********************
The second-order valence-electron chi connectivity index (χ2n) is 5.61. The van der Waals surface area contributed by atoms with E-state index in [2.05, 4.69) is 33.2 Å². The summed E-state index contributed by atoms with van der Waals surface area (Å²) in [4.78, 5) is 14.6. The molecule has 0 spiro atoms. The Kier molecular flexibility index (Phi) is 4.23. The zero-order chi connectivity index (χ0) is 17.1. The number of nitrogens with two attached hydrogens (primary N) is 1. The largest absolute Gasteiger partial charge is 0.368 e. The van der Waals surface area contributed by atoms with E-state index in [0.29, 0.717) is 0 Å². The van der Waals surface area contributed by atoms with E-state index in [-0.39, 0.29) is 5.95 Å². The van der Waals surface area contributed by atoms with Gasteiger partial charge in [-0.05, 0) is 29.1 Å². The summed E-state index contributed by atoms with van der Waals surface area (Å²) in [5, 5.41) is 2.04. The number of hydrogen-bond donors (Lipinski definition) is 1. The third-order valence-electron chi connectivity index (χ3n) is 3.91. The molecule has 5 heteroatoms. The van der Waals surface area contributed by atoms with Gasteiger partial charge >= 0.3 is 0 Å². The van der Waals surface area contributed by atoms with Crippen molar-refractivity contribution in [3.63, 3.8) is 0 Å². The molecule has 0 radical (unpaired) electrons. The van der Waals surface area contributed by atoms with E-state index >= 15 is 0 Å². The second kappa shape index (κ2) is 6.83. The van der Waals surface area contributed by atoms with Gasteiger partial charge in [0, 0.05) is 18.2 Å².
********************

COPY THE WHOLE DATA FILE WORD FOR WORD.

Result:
The second-order valence-electron chi connectivity index (χ2n) is 5.61. The van der Waals surface area contributed by atoms with E-state index in [2.05, 4.69) is 33.2 Å². The summed E-state index contributed by atoms with van der Waals surface area (Å²) in [4.78, 5) is 14.6. The molecule has 0 spiro atoms. The Kier molecular flexibility index (Phi) is 4.23. The zero-order chi connectivity index (χ0) is 17.1. The number of nitrogens with two attached hydrogens (primary N) is 1. The largest absolute Gasteiger partial charge is 0.368 e. The van der Waals surface area contributed by atoms with E-state index in [0.29, 0.717) is 0 Å². The van der Waals surface area contributed by atoms with E-state index in [-0.39, 0.29) is 5.95 Å². The van der Waals surface area contributed by atoms with Gasteiger partial charge in [-0.05, 0) is 29.1 Å². The summed E-state index contributed by atoms with van der Waals surface area (Å²) in [5, 5.41) is 2.04. The number of hydrogen-bond donors (Lipinski definition) is 1. The third-order valence-electron chi connectivity index (χ3n) is 3.91. The molecule has 5 heteroatoms. The van der Waals surface area contributed by atoms with Gasteiger partial charge >= 0.3 is 0 Å². The van der Waals surface area contributed by atoms with Crippen molar-refractivity contribution in [3.63, 3.8) is 0 Å². The molecule has 0 radical (unpaired) electrons. The van der Waals surface area contributed by atoms with E-state index >= 15 is 0 Å². The second kappa shape index (κ2) is 6.83. The van der Waals surface area contributed by atoms with Gasteiger partial charge in [0, 0.05) is 18.2 Å².